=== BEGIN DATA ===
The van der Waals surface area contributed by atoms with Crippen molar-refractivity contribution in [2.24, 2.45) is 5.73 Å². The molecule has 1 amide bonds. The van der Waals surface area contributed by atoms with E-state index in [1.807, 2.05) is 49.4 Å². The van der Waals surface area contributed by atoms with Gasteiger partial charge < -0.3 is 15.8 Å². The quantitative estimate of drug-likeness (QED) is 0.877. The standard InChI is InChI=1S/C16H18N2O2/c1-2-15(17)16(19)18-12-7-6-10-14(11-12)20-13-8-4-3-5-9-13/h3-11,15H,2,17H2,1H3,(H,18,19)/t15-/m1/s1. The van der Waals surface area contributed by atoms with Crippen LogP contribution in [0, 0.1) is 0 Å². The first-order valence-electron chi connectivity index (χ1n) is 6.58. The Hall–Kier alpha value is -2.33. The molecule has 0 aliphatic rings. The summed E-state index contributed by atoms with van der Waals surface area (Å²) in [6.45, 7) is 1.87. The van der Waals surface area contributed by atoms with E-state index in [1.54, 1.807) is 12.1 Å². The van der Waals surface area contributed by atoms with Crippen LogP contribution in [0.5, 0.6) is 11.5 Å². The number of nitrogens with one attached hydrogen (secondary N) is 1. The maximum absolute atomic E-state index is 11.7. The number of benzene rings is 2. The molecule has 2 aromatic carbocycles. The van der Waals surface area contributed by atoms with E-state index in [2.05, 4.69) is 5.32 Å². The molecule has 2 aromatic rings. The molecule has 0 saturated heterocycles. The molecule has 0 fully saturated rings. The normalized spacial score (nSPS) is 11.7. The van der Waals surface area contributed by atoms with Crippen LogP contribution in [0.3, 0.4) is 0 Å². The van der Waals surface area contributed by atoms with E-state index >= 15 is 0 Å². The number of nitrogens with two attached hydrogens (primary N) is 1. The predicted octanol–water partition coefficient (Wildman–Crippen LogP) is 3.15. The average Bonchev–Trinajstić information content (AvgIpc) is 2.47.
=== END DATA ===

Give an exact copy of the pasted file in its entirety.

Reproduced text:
The van der Waals surface area contributed by atoms with Crippen molar-refractivity contribution in [2.24, 2.45) is 5.73 Å². The molecule has 1 amide bonds. The van der Waals surface area contributed by atoms with E-state index in [1.807, 2.05) is 49.4 Å². The van der Waals surface area contributed by atoms with Gasteiger partial charge < -0.3 is 15.8 Å². The quantitative estimate of drug-likeness (QED) is 0.877. The standard InChI is InChI=1S/C16H18N2O2/c1-2-15(17)16(19)18-12-7-6-10-14(11-12)20-13-8-4-3-5-9-13/h3-11,15H,2,17H2,1H3,(H,18,19)/t15-/m1/s1. The van der Waals surface area contributed by atoms with Crippen LogP contribution in [0, 0.1) is 0 Å². The first-order valence-electron chi connectivity index (χ1n) is 6.58. The Hall–Kier alpha value is -2.33. The molecule has 0 aliphatic rings. The summed E-state index contributed by atoms with van der Waals surface area (Å²) in [6.45, 7) is 1.87. The van der Waals surface area contributed by atoms with E-state index in [1.54, 1.807) is 12.1 Å². The van der Waals surface area contributed by atoms with Crippen LogP contribution in [0.5, 0.6) is 11.5 Å². The number of nitrogens with one attached hydrogen (secondary N) is 1. The maximum absolute atomic E-state index is 11.7. The number of benzene rings is 2. The molecule has 2 aromatic carbocycles. The van der Waals surface area contributed by atoms with E-state index in [2.05, 4.69) is 5.32 Å². The molecule has 2 aromatic rings. The molecule has 0 saturated heterocycles. The molecule has 0 fully saturated rings. The normalized spacial score (nSPS) is 11.7. The van der Waals surface area contributed by atoms with Crippen LogP contribution in [0.3, 0.4) is 0 Å². The van der Waals surface area contributed by atoms with E-state index >= 15 is 0 Å². The number of nitrogens with two attached hydrogens (primary N) is 1. The predicted octanol–water partition coefficient (Wildman–Crippen LogP) is 3.15. The average Bonchev–Trinajstić information content (AvgIpc) is 2.47.